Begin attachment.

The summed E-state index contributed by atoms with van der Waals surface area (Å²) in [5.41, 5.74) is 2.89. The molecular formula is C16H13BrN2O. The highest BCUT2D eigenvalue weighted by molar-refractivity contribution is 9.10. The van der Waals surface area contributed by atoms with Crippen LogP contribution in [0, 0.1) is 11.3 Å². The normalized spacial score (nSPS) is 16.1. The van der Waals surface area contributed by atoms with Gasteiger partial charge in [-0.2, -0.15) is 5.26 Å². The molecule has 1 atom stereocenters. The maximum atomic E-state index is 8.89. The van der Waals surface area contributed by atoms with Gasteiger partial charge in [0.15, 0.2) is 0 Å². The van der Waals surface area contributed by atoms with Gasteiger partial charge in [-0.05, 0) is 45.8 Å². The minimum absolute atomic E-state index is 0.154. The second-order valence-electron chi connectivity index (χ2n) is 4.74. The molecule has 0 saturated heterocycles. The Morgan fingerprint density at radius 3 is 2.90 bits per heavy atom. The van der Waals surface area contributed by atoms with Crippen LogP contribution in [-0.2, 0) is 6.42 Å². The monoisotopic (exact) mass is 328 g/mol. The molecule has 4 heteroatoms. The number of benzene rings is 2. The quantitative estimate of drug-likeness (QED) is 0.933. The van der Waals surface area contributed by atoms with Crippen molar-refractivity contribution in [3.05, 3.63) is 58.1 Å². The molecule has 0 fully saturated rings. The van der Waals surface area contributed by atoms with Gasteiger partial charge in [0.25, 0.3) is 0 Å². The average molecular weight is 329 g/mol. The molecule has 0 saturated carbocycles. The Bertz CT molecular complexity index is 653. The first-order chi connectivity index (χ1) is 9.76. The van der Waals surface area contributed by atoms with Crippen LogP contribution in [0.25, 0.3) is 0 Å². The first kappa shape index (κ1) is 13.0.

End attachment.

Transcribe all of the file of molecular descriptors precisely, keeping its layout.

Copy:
The summed E-state index contributed by atoms with van der Waals surface area (Å²) in [5.41, 5.74) is 2.89. The molecular formula is C16H13BrN2O. The highest BCUT2D eigenvalue weighted by molar-refractivity contribution is 9.10. The van der Waals surface area contributed by atoms with Crippen LogP contribution in [0, 0.1) is 11.3 Å². The normalized spacial score (nSPS) is 16.1. The van der Waals surface area contributed by atoms with Gasteiger partial charge in [-0.2, -0.15) is 5.26 Å². The molecule has 1 atom stereocenters. The maximum atomic E-state index is 8.89. The van der Waals surface area contributed by atoms with Gasteiger partial charge in [0.15, 0.2) is 0 Å². The van der Waals surface area contributed by atoms with Gasteiger partial charge in [-0.05, 0) is 45.8 Å². The minimum absolute atomic E-state index is 0.154. The second-order valence-electron chi connectivity index (χ2n) is 4.74. The molecule has 0 saturated heterocycles. The Morgan fingerprint density at radius 3 is 2.90 bits per heavy atom. The van der Waals surface area contributed by atoms with Crippen LogP contribution in [-0.2, 0) is 6.42 Å². The monoisotopic (exact) mass is 328 g/mol. The molecule has 4 heteroatoms. The number of benzene rings is 2. The quantitative estimate of drug-likeness (QED) is 0.933. The van der Waals surface area contributed by atoms with Crippen molar-refractivity contribution in [3.05, 3.63) is 58.1 Å². The molecule has 0 fully saturated rings. The van der Waals surface area contributed by atoms with Gasteiger partial charge in [0.25, 0.3) is 0 Å². The average molecular weight is 329 g/mol. The molecule has 0 saturated carbocycles. The Bertz CT molecular complexity index is 653. The first-order chi connectivity index (χ1) is 9.76. The van der Waals surface area contributed by atoms with Crippen LogP contribution in [0.25, 0.3) is 0 Å². The first kappa shape index (κ1) is 13.0.